by Keli P. Wilson, Consultant, DCI Consulting Group, Inc.
The final E-Verify rule was to become effective on January 15, 2009; however, due to recent events, the effective date was extended to February 20, 2009. This means the E-Verify clause will be included in contracts awarded after February 20, 2009. All prime federal contractors with a contract awarded in the amount of $100,000 or more are required to comply with the E-verify clause. Inclusion of the clause is also required in subcontracts over $3,000 for services or construction. However, contracts with performance terms of less than 120 days are excluded from this final rule. Additional exemptions include employees with security clearances and HSPD-12 credentials, contracts available off-the-shelf (COTS) or would be if not for minor modifications, and agricultural products shipped as bulk cargo that would otherwise have been categorized as COTS.
Federal contractors are required to verify authorization to work in the United States for all current employees directly performing work under the Federal contract and for all new hires throughout the term of the Federal contract. The contractor will record the verification identification number and result of the verification in the Form I-9 (or print out the result and keep the document with the I-9 form).
Federal contractors participating in the E-Verify program for the first time will have 30 calendar days to enroll, 90 calendar days from enrollment to begin using the system for existing employees, as well as 3 business days to verify new hires. In addition, after this initial period employers will have 30 calendar days to verify current employees newly assigned to contract work. The timeline differs slightly for contractors already using E-Verify prior to the final regulation. Federal contractors already enrolled will have 90 calendar days from the contract award date to verify employees and 3 business days from the hire date to verify all new hires.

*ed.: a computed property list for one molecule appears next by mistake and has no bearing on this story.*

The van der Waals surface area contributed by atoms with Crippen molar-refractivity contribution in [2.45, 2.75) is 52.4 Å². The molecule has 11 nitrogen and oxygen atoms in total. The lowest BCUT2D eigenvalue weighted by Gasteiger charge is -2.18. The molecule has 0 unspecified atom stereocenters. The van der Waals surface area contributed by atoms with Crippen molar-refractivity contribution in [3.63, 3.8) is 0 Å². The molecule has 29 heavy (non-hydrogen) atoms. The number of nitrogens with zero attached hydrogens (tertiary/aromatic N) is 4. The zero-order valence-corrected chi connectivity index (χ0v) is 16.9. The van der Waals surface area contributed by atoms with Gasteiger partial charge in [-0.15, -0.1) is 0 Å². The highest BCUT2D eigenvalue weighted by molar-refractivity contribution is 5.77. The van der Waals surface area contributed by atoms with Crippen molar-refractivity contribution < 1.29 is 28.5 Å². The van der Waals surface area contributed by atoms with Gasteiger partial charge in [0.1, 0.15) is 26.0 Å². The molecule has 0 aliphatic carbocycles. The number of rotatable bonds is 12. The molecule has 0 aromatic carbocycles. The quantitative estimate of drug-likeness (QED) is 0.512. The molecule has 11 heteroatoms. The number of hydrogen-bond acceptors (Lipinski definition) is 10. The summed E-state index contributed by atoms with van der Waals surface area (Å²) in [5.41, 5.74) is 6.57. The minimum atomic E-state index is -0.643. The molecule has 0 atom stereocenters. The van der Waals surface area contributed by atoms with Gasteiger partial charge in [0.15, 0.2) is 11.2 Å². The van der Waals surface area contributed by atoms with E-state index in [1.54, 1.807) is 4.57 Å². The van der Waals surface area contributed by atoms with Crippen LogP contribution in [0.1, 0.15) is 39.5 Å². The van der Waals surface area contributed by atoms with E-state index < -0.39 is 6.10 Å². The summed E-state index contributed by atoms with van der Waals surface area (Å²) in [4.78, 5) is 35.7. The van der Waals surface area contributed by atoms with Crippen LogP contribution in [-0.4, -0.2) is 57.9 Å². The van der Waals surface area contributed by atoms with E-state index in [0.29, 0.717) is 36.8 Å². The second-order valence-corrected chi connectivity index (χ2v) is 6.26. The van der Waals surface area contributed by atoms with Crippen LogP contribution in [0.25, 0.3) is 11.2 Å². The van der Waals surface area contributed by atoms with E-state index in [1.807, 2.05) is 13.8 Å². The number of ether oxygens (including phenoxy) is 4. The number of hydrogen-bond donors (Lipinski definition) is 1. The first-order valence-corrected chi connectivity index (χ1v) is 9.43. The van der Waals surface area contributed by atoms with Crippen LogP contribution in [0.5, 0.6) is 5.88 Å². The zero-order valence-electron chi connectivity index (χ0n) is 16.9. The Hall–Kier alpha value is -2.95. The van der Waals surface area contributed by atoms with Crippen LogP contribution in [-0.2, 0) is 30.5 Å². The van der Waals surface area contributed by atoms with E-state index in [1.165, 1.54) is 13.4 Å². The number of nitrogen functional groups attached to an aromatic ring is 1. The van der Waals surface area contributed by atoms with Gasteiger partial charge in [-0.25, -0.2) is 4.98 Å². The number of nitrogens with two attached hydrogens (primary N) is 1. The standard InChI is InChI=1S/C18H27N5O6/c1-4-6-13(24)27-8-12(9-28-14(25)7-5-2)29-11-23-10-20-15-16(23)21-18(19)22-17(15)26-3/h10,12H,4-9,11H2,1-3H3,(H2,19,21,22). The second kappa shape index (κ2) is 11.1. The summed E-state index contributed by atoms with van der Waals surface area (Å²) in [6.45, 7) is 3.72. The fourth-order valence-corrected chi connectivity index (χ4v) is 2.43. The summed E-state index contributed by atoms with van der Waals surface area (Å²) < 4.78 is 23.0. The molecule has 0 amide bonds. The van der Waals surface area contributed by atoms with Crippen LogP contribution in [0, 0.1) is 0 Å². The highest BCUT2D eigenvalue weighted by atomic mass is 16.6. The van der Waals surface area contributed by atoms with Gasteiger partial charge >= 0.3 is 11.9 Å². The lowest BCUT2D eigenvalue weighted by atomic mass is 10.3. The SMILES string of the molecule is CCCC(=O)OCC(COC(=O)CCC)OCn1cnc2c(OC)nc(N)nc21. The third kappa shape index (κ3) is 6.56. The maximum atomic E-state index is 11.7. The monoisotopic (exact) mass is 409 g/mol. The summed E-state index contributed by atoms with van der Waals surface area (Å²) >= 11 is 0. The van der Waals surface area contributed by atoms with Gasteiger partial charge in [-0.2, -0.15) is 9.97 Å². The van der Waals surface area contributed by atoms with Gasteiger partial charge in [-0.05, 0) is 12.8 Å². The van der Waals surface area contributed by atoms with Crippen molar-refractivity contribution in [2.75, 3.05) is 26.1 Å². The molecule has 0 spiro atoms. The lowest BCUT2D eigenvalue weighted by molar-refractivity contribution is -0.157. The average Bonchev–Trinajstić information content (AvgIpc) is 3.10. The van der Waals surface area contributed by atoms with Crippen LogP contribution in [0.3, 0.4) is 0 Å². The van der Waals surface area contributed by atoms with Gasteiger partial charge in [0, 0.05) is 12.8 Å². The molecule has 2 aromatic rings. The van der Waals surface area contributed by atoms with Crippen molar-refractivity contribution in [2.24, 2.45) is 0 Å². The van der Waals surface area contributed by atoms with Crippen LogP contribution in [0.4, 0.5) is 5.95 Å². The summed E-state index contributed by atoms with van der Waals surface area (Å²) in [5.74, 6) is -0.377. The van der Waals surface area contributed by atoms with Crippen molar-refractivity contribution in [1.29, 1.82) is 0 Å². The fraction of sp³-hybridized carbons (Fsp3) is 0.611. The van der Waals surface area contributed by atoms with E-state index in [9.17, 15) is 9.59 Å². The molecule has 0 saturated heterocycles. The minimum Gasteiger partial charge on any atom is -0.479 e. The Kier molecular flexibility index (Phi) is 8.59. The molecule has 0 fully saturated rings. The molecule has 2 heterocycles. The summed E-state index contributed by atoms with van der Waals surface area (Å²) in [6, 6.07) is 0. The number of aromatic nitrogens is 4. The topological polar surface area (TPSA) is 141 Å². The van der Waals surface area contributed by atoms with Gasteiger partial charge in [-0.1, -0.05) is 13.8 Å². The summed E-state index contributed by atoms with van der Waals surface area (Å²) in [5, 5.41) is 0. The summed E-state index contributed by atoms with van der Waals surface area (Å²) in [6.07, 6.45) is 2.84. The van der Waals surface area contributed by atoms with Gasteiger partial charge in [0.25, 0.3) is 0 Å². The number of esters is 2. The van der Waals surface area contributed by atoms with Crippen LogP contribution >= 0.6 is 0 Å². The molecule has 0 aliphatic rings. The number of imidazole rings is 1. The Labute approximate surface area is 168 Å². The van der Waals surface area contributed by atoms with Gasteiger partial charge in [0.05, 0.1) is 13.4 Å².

In addition, contractors have the option of verifying all employees, even those employees not assigned to work directly on the Government contract. If the contractor chooses this option, the time period to verify all employees would be 180 days.
In some cases, employers only need to verify employees assigned to a federal contract and only those new hires assigned to work on the contract (not all new hires). These exceptions apply to the following: institutions of higher learning, state or local governments, federally recognized Indian tribes and sureties.
Lastly, it’s highly recommended to review current federal contracts to determine if and when the E-Verify clause is applicable to your contracts (e.g., modifications made to the contract). Following is a quote from the Department of Homeland Security FAQ website:
“Usage of E-Verify also applies to indefinite-delivery/indefinite-quantity contracts modified after the January 15th, 2009 effective date of the rule on a bilateral basis in accordance with FAR 1.108(d)(3) to include the clause for future orders. The FAR rule provides that if the remaining period of performance extends at least six months after the final rule effective date, and the amount of work or number of orders expected under the remaining performance period is substantial, then the contract should be modified to include the clause.”